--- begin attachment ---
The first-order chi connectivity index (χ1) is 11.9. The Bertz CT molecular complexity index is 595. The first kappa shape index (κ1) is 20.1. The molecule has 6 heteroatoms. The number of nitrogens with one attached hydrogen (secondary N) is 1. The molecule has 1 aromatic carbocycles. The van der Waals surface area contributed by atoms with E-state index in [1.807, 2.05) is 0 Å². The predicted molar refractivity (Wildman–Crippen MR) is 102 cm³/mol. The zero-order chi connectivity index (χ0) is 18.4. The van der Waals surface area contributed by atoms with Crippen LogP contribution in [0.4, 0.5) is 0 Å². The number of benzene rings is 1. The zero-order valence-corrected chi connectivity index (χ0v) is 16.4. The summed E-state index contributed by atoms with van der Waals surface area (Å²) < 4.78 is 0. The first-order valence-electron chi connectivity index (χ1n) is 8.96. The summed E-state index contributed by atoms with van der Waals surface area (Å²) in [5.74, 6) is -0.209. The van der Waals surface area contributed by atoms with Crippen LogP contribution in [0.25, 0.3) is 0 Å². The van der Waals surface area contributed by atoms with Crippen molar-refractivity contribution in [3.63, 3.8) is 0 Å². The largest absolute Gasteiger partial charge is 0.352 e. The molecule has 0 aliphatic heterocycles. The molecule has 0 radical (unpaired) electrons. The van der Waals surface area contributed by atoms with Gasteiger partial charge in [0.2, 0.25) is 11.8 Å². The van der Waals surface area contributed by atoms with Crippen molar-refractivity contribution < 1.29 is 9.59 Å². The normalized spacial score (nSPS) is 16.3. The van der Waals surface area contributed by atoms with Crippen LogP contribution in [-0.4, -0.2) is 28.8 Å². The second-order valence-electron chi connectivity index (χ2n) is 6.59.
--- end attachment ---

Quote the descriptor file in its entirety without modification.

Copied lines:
The first-order chi connectivity index (χ1) is 11.9. The Bertz CT molecular complexity index is 595. The first kappa shape index (κ1) is 20.1. The molecule has 6 heteroatoms. The number of nitrogens with one attached hydrogen (secondary N) is 1. The molecule has 1 aromatic carbocycles. The van der Waals surface area contributed by atoms with E-state index in [1.807, 2.05) is 0 Å². The predicted molar refractivity (Wildman–Crippen MR) is 102 cm³/mol. The zero-order chi connectivity index (χ0) is 18.4. The van der Waals surface area contributed by atoms with Crippen LogP contribution in [0.4, 0.5) is 0 Å². The number of benzene rings is 1. The zero-order valence-corrected chi connectivity index (χ0v) is 16.4. The summed E-state index contributed by atoms with van der Waals surface area (Å²) < 4.78 is 0. The first-order valence-electron chi connectivity index (χ1n) is 8.96. The summed E-state index contributed by atoms with van der Waals surface area (Å²) in [5.74, 6) is -0.209. The van der Waals surface area contributed by atoms with Crippen LogP contribution in [0.25, 0.3) is 0 Å². The van der Waals surface area contributed by atoms with Crippen molar-refractivity contribution in [3.63, 3.8) is 0 Å². The largest absolute Gasteiger partial charge is 0.352 e. The molecule has 0 aliphatic heterocycles. The molecule has 0 radical (unpaired) electrons. The van der Waals surface area contributed by atoms with Gasteiger partial charge in [0.2, 0.25) is 11.8 Å². The van der Waals surface area contributed by atoms with Crippen molar-refractivity contribution < 1.29 is 9.59 Å². The normalized spacial score (nSPS) is 16.3. The van der Waals surface area contributed by atoms with Crippen LogP contribution in [-0.4, -0.2) is 28.8 Å². The second-order valence-electron chi connectivity index (χ2n) is 6.59.